| NEW YORK
NEW YORK May 3 Citigroup Inc has won an
injunction blocking a $383 million arbitration case filed by a
Saudi Arabian investor who accused the bank of "virtually wiping
out" his family's wealth.
U.S. District Judge Louis Stanton in Manhattan ordered a
halt to the Financial Industry Regulatory Authority arbitration
initiated by the Saudi investor, Ghazi Abbar, in 2011. The
ruling followed an eight-day trial that Stanton heard without a
The late Thursday ruling was the latest court decision to
examine what constitutes a "customer" for securities arbitration
before FINRA, the financial industry's self-regulator.
Fights over who qualifies as a customer have become common
as plaintiffs seek to recover losses suffered in the financial
crisis. Some plaintiffs prefer FINRA over courts, where lawsuits
are often subject to years of litigation. Arbitration awards are
also difficult to get overturned compared with a judgment in a
While FINRA arbitrations are a frequent forum for disputes
between broker dealers and customers, Stanton ruled that Abbar
was not legally a customer of a Citi subsidiary, Citigroup
Global Markets Inc, which is a member of FINRA and subject to
its arbitration rules.
Citing other recent cases, Stanton said courts should look
at whether an investor had an account with a FINRA member and
made a purchase to establish a rule on who is a customer.
"It gives the financial community reasonable expectations
with respect to the rule that will apply," he said.
John Rich, a lawyer for Abbar at Rich, Intelisano & Katz,
did not respond to requests for comment. Natalie Marin, a
Citigroup spokeswoman, said the bank was "pleased with the
Abbar and his father, Abdullah Mahmoud Abbar, a businessman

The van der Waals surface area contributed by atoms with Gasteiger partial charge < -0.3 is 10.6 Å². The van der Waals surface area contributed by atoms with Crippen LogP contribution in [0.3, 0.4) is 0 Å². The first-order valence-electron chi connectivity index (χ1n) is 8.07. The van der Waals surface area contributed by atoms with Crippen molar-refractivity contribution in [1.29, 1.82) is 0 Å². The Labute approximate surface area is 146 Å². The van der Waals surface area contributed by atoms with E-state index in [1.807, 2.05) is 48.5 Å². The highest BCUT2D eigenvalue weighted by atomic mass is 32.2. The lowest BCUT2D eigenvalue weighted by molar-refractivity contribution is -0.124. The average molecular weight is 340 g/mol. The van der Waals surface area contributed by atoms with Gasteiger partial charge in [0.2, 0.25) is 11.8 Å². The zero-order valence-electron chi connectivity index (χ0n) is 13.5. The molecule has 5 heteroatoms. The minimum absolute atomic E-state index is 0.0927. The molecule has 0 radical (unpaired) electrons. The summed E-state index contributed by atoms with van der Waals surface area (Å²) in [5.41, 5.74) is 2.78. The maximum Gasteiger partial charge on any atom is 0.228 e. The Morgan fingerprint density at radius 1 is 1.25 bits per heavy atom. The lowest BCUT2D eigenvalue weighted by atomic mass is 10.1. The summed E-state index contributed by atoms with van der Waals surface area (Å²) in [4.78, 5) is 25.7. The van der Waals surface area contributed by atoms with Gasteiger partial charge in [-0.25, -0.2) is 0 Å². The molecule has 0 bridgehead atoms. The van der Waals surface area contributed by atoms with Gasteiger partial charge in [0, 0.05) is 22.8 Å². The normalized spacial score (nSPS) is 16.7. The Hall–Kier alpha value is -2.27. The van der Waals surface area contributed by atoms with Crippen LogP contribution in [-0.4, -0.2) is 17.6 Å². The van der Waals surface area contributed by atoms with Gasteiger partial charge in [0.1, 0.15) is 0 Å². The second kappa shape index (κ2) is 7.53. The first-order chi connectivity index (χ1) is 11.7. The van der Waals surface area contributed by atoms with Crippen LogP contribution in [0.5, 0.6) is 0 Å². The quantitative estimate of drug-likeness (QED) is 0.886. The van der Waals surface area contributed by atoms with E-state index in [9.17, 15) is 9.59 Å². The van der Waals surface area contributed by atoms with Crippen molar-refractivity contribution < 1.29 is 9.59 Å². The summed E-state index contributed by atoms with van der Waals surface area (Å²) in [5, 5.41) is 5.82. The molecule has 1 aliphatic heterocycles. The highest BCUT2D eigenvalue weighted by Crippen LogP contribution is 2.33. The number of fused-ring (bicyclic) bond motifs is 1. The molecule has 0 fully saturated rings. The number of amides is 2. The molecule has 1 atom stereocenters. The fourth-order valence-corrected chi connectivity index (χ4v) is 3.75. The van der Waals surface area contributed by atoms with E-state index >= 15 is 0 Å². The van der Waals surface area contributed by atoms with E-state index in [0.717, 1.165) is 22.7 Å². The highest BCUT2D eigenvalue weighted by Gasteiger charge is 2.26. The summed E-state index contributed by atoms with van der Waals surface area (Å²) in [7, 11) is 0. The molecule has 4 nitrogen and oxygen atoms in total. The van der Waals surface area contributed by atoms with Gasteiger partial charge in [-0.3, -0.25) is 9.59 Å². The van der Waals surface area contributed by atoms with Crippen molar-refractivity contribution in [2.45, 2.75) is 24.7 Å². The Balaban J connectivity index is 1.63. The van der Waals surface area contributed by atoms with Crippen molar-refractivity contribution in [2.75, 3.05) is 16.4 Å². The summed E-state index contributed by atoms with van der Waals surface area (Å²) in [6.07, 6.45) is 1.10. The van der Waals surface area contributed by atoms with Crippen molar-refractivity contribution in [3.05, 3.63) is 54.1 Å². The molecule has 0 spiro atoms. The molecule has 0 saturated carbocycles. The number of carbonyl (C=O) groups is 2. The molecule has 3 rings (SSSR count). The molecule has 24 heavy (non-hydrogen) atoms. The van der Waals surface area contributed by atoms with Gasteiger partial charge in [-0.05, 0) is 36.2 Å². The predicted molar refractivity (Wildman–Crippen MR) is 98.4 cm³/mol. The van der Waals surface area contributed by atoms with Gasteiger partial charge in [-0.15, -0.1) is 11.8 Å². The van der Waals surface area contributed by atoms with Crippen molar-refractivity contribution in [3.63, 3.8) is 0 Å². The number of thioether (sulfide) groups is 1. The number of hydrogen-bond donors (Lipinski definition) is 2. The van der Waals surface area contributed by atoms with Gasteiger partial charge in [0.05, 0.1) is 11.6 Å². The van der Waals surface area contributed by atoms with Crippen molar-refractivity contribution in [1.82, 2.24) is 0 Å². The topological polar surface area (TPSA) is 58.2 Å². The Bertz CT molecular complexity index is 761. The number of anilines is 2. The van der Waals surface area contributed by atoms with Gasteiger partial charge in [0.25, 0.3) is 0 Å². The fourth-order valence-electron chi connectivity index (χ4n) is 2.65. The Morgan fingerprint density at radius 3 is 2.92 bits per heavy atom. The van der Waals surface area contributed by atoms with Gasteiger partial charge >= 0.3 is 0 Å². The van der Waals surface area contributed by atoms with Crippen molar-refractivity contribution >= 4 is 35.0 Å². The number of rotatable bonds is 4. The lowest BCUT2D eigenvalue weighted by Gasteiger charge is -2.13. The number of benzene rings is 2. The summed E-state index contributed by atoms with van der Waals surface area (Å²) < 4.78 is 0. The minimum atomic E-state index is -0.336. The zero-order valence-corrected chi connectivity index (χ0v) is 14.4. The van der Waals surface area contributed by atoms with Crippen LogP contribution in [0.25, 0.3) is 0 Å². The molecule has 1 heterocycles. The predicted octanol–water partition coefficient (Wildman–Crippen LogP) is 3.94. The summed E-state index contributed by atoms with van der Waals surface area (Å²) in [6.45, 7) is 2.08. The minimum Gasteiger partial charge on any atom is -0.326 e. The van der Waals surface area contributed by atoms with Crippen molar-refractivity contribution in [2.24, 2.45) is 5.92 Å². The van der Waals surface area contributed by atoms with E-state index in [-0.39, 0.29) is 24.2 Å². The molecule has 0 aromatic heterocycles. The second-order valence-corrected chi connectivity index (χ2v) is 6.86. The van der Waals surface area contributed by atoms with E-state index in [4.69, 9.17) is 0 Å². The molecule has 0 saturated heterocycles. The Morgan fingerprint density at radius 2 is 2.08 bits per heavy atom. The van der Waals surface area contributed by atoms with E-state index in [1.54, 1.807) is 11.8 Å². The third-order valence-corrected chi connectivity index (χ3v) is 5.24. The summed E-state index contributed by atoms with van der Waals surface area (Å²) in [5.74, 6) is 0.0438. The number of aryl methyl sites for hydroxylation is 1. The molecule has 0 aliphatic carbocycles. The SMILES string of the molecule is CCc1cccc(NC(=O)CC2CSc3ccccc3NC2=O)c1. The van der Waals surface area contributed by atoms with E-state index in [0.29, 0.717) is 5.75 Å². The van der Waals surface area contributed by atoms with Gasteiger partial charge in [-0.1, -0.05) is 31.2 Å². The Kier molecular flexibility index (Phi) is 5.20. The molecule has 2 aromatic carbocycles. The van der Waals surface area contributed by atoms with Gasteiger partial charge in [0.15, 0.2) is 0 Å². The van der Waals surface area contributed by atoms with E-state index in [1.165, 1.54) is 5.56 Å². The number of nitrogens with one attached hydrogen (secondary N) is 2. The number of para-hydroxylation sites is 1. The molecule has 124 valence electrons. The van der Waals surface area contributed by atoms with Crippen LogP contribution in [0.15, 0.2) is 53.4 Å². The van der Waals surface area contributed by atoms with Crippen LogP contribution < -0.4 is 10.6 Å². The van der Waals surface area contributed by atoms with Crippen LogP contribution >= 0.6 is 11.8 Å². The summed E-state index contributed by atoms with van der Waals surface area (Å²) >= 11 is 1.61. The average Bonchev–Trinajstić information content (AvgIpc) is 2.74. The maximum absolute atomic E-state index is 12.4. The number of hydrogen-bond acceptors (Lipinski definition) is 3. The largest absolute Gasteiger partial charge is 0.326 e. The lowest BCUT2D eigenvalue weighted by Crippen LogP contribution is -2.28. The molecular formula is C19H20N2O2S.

from Jeddah, Saudi Arabia, involved in food importing, tourism
and other businesses, brought the arbitration in August 2011
against Citigroup Global Markets.
In their claim, the Abbars said they were led into an
investment that failed due to Citigroup's "reckless and
deceitful conduct." The investment was structured to maximize
profits to Citigroup to the detriment of the Abbars, the
arbitration claim said.
The Abbars said that after Ghazi Abbar's private banker
moved from Deutsche Bank AG to Citigroup in late
2005, the Abbars entered into a complex investment transaction
through the bank.
Under the deal, the Abbars placed $343 million of their
hedge fund investment assets into a structure created by
Citigroup as part of a set of complex leveraged option
transactions, according to the plaintiffs.
The investment collapsed amid the financial crisis, causing
$383 million in losses, the Abbars said.
After the arbitration was filed, Citigroup filed the federal
lawsuit to stop the case. The bank contended the Abbars weren't
customers of its broker-dealer unit, and instead the
transactions were put together through various non-U.S.
The elder Abbar died last year, but Ghazi Abbar continued to
pursue the case.
The case is Citigroup Global Markets, Inc v. Abbar, U.S.
District Court, Southern District of New York, No. 11-06993.